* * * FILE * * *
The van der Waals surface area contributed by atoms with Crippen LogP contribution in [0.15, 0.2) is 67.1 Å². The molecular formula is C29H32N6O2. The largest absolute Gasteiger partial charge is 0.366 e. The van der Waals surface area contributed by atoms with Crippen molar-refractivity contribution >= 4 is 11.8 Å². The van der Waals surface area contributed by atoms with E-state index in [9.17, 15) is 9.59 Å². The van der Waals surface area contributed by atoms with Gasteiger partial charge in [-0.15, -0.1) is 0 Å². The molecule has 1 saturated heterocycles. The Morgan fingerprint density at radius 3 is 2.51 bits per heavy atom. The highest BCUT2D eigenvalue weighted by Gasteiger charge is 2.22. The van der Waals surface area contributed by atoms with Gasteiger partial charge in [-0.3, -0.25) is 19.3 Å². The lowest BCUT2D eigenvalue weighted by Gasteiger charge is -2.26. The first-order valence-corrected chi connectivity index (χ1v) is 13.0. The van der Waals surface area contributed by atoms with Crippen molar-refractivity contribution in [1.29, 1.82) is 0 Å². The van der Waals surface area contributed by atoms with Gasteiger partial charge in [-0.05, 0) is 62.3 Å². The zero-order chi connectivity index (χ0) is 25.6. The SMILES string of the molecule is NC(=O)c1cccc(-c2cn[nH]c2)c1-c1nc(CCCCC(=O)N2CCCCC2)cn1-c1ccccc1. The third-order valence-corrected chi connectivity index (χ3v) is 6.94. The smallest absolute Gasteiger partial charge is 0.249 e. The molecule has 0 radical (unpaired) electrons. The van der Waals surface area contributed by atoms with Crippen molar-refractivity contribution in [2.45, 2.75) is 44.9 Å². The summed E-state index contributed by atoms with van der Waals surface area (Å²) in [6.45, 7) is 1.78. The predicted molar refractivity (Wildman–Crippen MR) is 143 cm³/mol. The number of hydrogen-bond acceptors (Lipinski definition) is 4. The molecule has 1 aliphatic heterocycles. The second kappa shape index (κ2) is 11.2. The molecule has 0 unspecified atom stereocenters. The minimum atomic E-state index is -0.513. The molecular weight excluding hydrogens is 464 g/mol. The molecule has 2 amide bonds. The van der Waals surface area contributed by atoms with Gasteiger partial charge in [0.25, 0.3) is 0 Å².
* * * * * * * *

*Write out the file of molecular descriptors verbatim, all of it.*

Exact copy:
The van der Waals surface area contributed by atoms with Crippen LogP contribution in [0.15, 0.2) is 67.1 Å². The molecular formula is C29H32N6O2. The largest absolute Gasteiger partial charge is 0.366 e. The van der Waals surface area contributed by atoms with Crippen molar-refractivity contribution >= 4 is 11.8 Å². The van der Waals surface area contributed by atoms with E-state index in [9.17, 15) is 9.59 Å². The van der Waals surface area contributed by atoms with Gasteiger partial charge in [-0.15, -0.1) is 0 Å². The molecule has 1 saturated heterocycles. The Morgan fingerprint density at radius 3 is 2.51 bits per heavy atom. The highest BCUT2D eigenvalue weighted by Gasteiger charge is 2.22. The van der Waals surface area contributed by atoms with Gasteiger partial charge in [-0.3, -0.25) is 19.3 Å². The lowest BCUT2D eigenvalue weighted by Gasteiger charge is -2.26. The first-order valence-corrected chi connectivity index (χ1v) is 13.0. The van der Waals surface area contributed by atoms with Crippen molar-refractivity contribution in [1.29, 1.82) is 0 Å². The van der Waals surface area contributed by atoms with Gasteiger partial charge in [-0.05, 0) is 62.3 Å². The zero-order chi connectivity index (χ0) is 25.6. The SMILES string of the molecule is NC(=O)c1cccc(-c2cn[nH]c2)c1-c1nc(CCCCC(=O)N2CCCCC2)cn1-c1ccccc1. The third-order valence-corrected chi connectivity index (χ3v) is 6.94. The smallest absolute Gasteiger partial charge is 0.249 e. The molecule has 0 radical (unpaired) electrons. The van der Waals surface area contributed by atoms with Crippen molar-refractivity contribution in [2.45, 2.75) is 44.9 Å². The summed E-state index contributed by atoms with van der Waals surface area (Å²) in [6.45, 7) is 1.78. The predicted molar refractivity (Wildman–Crippen MR) is 143 cm³/mol. The number of hydrogen-bond acceptors (Lipinski definition) is 4. The molecule has 1 aliphatic heterocycles. The second kappa shape index (κ2) is 11.2. The molecule has 0 unspecified atom stereocenters. The minimum atomic E-state index is -0.513. The molecular weight excluding hydrogens is 464 g/mol. The molecule has 2 amide bonds. The van der Waals surface area contributed by atoms with Gasteiger partial charge in [0.25, 0.3) is 0 Å².